The campaign to defend and extend free movement – highlighted by the launch of the Labour Campaign for Free Movement this month – is being seen in some circles as a back door strategy to re-run the EU referendum. If that was truly the case, then I don't think Unions like mine (the BFAWU) would be involved, especially as we campaigned to leave the EU ourselves.

In stark contrast to the rhetoric used by many sections of the Leave campaign, our argument wasn’t driven by fear and paranoia about migrant workers. A good number of the BFAWU’s membership is made up of workers not just from the EU, but from all corners of the world. They make a positive contribution to the industry that we represent. These people make a far larger and important contribution to our society and our communities than the wealthy Brexiteers, who sought to do nothing other than de-humanise them, cheered along by a rabid, right-wing press.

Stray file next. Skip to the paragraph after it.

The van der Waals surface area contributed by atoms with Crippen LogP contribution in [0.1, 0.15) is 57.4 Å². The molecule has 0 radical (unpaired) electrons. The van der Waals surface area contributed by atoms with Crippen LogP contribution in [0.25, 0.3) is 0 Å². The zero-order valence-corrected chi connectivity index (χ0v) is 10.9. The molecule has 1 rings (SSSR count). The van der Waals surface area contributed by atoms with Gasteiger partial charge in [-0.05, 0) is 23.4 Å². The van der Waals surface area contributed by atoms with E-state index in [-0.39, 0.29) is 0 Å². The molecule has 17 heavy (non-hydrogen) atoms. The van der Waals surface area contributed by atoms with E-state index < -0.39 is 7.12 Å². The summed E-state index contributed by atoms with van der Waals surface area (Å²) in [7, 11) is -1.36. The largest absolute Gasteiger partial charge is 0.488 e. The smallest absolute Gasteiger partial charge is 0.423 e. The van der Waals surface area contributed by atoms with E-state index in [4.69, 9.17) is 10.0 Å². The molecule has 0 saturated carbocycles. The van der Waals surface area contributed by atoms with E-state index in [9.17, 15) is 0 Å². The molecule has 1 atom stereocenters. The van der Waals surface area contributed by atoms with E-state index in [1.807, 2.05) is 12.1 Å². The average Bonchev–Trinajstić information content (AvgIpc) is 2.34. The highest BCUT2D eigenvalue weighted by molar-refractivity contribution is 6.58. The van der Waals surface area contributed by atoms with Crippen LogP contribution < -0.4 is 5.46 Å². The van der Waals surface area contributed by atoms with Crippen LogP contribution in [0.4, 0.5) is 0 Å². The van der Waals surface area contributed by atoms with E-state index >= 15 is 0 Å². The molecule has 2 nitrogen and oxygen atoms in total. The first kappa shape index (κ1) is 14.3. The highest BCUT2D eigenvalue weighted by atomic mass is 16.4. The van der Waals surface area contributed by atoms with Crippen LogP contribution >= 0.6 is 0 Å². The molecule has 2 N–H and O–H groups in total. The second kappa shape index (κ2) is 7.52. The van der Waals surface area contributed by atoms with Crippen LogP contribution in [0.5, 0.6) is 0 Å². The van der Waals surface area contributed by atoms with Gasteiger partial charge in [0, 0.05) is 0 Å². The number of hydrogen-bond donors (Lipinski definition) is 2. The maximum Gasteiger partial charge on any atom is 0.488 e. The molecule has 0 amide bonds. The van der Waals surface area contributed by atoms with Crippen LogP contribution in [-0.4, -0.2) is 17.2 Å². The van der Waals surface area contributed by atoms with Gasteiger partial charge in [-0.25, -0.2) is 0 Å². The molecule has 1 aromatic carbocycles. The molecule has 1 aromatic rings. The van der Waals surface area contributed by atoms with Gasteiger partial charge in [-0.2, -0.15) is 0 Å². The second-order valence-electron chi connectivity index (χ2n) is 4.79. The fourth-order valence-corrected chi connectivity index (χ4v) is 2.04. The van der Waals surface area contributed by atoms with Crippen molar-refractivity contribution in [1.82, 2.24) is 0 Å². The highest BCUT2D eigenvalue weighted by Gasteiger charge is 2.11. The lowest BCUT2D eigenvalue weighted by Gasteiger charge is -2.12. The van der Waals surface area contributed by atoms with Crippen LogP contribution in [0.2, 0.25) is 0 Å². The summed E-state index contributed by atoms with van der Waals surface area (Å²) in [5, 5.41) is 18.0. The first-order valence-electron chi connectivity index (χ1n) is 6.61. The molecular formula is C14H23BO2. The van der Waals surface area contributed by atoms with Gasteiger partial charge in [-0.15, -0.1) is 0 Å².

Those who are calling for end to freedom of movement fail to realise that it’s people, rather than land and borders that makes the world we live in. Division works only in the interest of those that want to hold power, control, influence and wealth. Unfortunately, despite a rich history in terms of where division leads us, a good chunk of the UK population still falls for it. We believe that those who live and work here or in other countries should have their skills recognised and enjoy the same rights as those born in that country, including the democratic right to vote. 

Workers born outside of the UK contribute more than £328 million to the UK economy every day. Our NHS depends on their labour in order to keep it running; the leisure and hospitality industries depend on them in order to function; the food industry (including farming to a degree) is often propped up by their work.